Will Disability Issues Become A Family Affair For Next PM?

A possible turning point occurred this week in terms of the fight for Disability Equality in the United Kingdom. It wasn’t a new piece of legislation, it wasn’t the launch of a new Commission, it was the fact that we became aware that two of the most powerful figures in the UK political arena have Disabled Children.

David Cameron and Son

David Cameron, the leader of the Conservative Party, has a Disabled son who has cerebral palsy and epilepsy and this week it was revealed that Gordon Brown’s four month old son has cystic fibrosis. We are therefore in a possibly unique position where who ever is the next Prime Minister will have hopefully a greater understanding of Disabled People and the discrimination and barriers that are faced by Disabled people every day.

Now, I am not suggesting that David and Gordon will naturally support all the aims and objectives of the Disability Movement and our fight is far from won. For example David Cameron feels special schools should stay open as a way to preserve “parental choice”. However, hopefully now Disability issues will be seen as important and not seen just as a good opportunity for a nice photo shoot with a bunch of crips.

This is not about nepotism either. It is just human nature that if you have personal experience of something, that you are more likely to have an opinion, and less likely to let ill-informed advisers tell you that there’s no problem.

Whoever becomes the next Prime Minister, it will be interesting to see whether in five years, Gordon and David’s personal experiences with their children will have influenced their policy making regarding disability issues.

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3 thoughts on “Will Disability Issues Become A Family Affair For Next PM?

  1. It’s difficult to know what the future holds in relation to disability issues regarding the next (possible) Prime Minister. Will whoever gets the top job realise that the attitudes of society towards disability will need to change to allow total inclusion and access of disabled people, or will it swing the other way with increased funding towards newer “cures” and “treatments.” Hopefully the former, but i’m not really holding my breath yet.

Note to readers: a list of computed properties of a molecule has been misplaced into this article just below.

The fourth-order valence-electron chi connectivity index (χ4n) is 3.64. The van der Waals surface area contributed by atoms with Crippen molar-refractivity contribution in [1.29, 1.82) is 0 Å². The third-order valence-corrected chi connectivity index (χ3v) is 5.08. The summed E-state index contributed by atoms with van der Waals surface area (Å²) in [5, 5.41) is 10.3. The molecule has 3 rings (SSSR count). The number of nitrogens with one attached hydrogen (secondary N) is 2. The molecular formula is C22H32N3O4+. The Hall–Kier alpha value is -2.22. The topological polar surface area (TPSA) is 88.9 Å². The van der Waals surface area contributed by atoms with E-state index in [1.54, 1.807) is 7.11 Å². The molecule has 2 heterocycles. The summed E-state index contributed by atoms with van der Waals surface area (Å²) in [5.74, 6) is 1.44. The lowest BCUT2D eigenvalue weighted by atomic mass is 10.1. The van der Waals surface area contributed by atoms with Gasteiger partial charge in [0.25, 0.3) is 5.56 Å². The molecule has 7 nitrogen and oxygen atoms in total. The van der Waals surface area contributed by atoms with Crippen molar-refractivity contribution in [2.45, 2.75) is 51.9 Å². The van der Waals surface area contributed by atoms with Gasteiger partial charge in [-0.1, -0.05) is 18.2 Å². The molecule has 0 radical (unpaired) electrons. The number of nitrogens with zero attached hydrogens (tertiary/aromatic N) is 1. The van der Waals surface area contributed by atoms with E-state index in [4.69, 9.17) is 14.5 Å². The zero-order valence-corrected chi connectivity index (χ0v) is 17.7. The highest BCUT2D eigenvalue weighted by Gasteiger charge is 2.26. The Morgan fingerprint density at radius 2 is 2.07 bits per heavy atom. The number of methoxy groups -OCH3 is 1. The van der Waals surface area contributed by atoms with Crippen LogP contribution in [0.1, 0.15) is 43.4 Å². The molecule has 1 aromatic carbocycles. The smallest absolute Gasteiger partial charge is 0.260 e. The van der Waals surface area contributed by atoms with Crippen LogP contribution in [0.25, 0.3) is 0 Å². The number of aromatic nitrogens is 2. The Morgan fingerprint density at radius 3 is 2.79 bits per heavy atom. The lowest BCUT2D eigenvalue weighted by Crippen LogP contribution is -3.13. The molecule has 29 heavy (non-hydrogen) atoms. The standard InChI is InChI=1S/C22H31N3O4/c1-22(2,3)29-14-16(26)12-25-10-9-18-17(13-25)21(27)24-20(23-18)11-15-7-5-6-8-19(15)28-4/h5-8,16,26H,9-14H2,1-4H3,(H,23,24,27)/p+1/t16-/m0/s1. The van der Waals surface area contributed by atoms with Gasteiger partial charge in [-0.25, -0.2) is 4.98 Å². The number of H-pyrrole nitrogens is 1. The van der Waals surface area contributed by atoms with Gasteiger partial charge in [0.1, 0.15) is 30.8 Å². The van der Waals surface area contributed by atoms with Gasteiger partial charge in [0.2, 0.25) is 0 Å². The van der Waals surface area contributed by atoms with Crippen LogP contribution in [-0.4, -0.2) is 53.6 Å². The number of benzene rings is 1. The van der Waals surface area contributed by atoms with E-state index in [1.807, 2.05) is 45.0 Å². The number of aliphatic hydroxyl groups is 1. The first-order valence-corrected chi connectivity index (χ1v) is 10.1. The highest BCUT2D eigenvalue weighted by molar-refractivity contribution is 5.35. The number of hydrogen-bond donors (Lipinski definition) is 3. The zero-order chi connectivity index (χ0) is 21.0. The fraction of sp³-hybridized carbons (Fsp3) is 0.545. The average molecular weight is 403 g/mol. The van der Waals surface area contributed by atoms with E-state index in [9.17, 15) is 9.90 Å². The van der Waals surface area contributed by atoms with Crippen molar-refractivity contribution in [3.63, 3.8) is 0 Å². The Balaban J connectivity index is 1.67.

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  2. I really do hope that not only David Cameron and Gordon Brown, but their peers will all fully take on board the daily issues facing disabled people. Somehow, I’m sorry to say, I feel very sceptical this will happen. These people have made it to the top, and like all ‘good’ parents, they naturally want to make sure their kids get the very best. Parents ‘with money’ are notorious for circumventing standard convention, and probably won’t even notice the true realities facing the rest of Britain’s disabled children and people while they go about it, nevermind actually do anything meaningful about it. We will still have to keep pressing them, until eventually they relent. Mmm… Wishful thinking me thinks!

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  3. If the articles and facts in the articles offend you or upset you in any way, do something about it. There are people like us who care and together we can make a difference in the disabled society. I believe that there is hope and that somewhere out here there are solutions.Doesnt take the government, some fancy organization, or some expensive, self-centered doctor to find the solution. It takes dedication and people who care. We are those people.

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